In either case, it’s up to the person leading the meeting to acknowledge the issue and guide the conversation back to its original purpose. In virtual meetings, this means recreating the physical cues and body language of traditional boardroom meetings to get people’s attention.
“I will raise my hand until the person who’s talking is like, ‘Oh, what’s your question?’” says Kipp. “And I’ll go, ‘This is what I think about the thing you’re talking about, but I think it’s time we go back to the core thing that we need to decide on in this discussion.’”
When words fail, let your body do the talking
While everyone on Kipp’s team has been content working from home and collaborating virtually, certain key elements of communication are harder to replicate. Body language, eye contact, and other subtle physical signals can get lost in the mix when you’re communicating via webcam to a grid of faces spread out on a monitor. And for Kipp, who many turn to as a source of feedback and direction, that nuance counts for a lot.
“I think being a leader is about how you show up,” he says.
While previously he could signal approval or disapproval by simply leaning forwards or backwards in his chair, these days he finds himself playing to the camera to communicate his reactions – applauding when he’s excited, leaning into his monitor to show engagement, and widely gesticulating with his hands to emphasize a point.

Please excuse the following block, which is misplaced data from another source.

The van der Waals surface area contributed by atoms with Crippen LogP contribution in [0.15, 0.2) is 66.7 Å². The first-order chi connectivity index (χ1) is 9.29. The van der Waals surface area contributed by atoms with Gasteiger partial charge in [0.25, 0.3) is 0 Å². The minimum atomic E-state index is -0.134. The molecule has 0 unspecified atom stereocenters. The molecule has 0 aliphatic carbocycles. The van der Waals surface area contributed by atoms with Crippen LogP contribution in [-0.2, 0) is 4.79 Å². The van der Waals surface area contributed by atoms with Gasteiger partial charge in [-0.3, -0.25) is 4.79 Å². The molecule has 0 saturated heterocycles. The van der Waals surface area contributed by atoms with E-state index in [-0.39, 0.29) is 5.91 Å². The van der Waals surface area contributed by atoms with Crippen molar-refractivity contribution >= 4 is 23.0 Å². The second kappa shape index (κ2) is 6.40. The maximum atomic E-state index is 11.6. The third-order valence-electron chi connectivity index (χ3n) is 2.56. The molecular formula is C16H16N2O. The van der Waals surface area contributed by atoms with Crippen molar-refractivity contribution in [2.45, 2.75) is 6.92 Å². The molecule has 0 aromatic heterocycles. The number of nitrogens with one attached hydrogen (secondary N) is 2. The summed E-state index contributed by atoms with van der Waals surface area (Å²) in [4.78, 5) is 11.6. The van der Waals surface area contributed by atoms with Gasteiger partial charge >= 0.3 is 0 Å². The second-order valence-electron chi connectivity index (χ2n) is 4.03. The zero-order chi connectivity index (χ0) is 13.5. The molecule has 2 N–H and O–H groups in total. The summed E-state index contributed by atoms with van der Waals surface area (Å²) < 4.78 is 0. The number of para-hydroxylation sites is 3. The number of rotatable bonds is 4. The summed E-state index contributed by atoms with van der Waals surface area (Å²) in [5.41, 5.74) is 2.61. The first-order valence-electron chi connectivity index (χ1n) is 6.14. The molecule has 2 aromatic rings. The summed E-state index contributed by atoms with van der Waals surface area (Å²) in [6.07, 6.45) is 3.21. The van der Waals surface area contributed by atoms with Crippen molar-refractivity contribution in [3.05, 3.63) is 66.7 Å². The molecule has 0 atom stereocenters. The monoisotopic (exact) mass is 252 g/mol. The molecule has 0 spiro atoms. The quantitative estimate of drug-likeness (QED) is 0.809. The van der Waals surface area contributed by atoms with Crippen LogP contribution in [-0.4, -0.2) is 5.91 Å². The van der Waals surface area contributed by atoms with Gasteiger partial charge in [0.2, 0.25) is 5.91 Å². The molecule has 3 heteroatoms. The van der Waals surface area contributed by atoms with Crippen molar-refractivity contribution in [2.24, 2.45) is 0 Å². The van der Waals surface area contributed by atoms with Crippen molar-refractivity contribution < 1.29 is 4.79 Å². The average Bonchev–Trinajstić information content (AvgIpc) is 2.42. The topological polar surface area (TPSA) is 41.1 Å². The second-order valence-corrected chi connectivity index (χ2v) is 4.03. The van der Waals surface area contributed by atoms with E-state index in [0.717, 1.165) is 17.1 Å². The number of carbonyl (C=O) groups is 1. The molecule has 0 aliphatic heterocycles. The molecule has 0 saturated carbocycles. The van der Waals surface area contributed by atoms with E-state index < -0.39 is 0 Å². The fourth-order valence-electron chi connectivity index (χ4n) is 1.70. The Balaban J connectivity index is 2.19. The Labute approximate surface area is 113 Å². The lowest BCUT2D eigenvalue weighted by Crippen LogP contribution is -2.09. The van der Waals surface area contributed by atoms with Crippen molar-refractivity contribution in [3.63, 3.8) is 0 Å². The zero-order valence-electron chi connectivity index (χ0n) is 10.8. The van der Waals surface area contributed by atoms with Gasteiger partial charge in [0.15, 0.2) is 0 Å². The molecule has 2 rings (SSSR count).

“I’m trying to communicate that this is how I’m feeling and reacting to this thing, which is the whole reason that we’re having this meeting – so that we can feel and react to this thing together,” he explains.
Make meetings magical, not monotonous
Kipp’s work week is spent in and out of meetings, so he’s become something of an expert. A great meeting for him is one that combines inspiration with education. A personal favorite is HubSpot’s annual Field Trip, where they line up a day of experts to talk about a developing aspect of their business. They take this opportunity to fire off questions, receive feedback, take notes, and debrief.
“It’s inspirational and educational all at once, and to me, those are the two criteria for a great meeting,” he says.
For Kipp, a successful meeting boils down to having a clear goal, making thoughtful use of the tools available to keep a meeting on track, and leading with intention. Most importantly: Cull that guest list! If you have to ask yourself whether or not you should invite him – or anyone at all – to your next meeting, the answer is simple: Just don’t.
“I’m way more thankful for the meetings that I don’t get invited to than the meetings that I do get invited to,” he says.
Maybe you can relate.